PCCN Exam PancreatitisPerry Overton
PCCN Exam Pancreatitis (2020)
The pancreas is a large gland behind the stomach and next to the small intestine. The pancreas does two things: it releases powerful digestive enzymes into the small intestine to aid the digestion of food, and it releases the hormones insulin and glucagon into the bloodstream. These hormones help the body control how it uses food for energy.
Pancreatitis is a disease in which the pancreas becomes inflamed. Pancreatic damage happens when the digestive enzymes are activated before they are released into the small intestine and begin attacking the pancreas. There are two forms of pancreatitis; acute and chronic.
- Acute pancreatitis is a sudden inflammation that lasts for a short time. It may range from mild discomfort to a severe life threatening illness. Most people with acute pancreatitis recover completely after getting the right treatment. In severe cases, acute pancreatitis can result in bleeding into the gland, serious tissue damage, infection, and cyst formation.
- Chronic pancreatitis is long lasting inflammation of the pancreas. it most often happens after an episode of acute pancreatitis. Heavy alcohol consumption is another big cause.
Signs and Symptoms
- Upper abdominal pain that radiates to the back; aggravated by eating, especially foods high in fat
- Swollen and tender abdomen
- Nausea and vomiting
- Increased heart rate
- Gallstones or heavy alcohol use
- Medications, infections, trauma
- Metabolic disorders and surgery
Treatment of Pancreatitis
- Treat the s/s
- IV fluids and pain meds
PCCN GI Sample Questions
1) Vasopressin may be used in the patients with GI bleeding. What is the mechanism of action of Vasopressin?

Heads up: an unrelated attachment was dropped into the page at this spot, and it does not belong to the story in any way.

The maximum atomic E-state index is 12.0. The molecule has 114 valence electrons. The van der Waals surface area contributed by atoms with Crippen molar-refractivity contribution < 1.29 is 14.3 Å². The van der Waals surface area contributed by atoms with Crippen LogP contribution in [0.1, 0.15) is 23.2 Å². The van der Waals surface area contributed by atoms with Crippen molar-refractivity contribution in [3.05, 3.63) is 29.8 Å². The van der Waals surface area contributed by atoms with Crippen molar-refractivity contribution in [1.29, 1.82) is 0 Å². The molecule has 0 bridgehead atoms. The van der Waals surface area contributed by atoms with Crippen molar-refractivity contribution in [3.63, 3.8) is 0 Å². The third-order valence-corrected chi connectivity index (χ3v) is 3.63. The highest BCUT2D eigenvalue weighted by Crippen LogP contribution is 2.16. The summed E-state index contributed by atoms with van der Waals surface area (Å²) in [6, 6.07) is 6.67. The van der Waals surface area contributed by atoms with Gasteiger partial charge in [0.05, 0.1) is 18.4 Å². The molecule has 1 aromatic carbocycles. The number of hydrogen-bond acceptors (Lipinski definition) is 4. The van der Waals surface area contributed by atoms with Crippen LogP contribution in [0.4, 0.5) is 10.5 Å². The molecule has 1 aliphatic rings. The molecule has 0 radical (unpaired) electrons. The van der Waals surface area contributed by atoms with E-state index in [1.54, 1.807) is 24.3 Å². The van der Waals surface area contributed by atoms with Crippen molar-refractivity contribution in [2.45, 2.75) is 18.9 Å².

A) Increases mesenteric blood flow to reduce ischemia
B) Decreases portal venous blood flow to decrease bleeding
C) Causes sodium and water retention to replace volume
D) Blocks H2 receptors to inhibit hydrochloric acid secretion
2) A 39 y/o male is admitted with a history of chronic liver failure and ETOH abuse. He has ascites and severe peripheral edema. He is anorexic, vomiting, hypokalemic, and now has developed metabolic alkalosis. Which of the following would not be included in this patient’s management?
B) Potassium supplements
D) Diet high in protein
3) A 52 y/o male patient with acute pancreatitis develops agitation, fine tremors, and tachycardia about 48 hours after admission. Which of the following is the most likely cause of these signs and symptoms?
A) Pancreatic pseudocyst
C) Alcohol withdrawal
D) Pancreatic abscess
PCCN GI Practice Questions Answer with Rationale
1) Correct Answer – B) Decreases portal venous blood flow to decrease bleeding
- Rationale – Vasopressin slows blood loss by constricting the splanchnic arteriolar bed and decreasing portal venous pressure.
2) Correct Answer – A) Diuretics
- Rationale – Diuretics would contribute to metabolic alkalosis and hypokalemia and would deplete the vascular bed rather than the third spaces.
3) Correct Answer – C) Alcohol withdrawal
- Rationale – Alcoholism is a common cause of acute pancreatitis, and alcohol withdrawal is a complication that must be closely observed for within the first 24 – 72 hours after onset of abstinence.
Progressive Care Courses (2020) – Most Current Exam Updates
There are several courses we have to offer for the progressive care certification. Each of the courses contain prep questions and/or online lectures. For sample questions only; select the PCCN Predictor Exam, PCCN Question Bank or PCCN Practice Questions Bundle. If you are looking for questions and online lectures; select the PCCN Review, PCCN Online Review or the PCCN Review Course Bundle.
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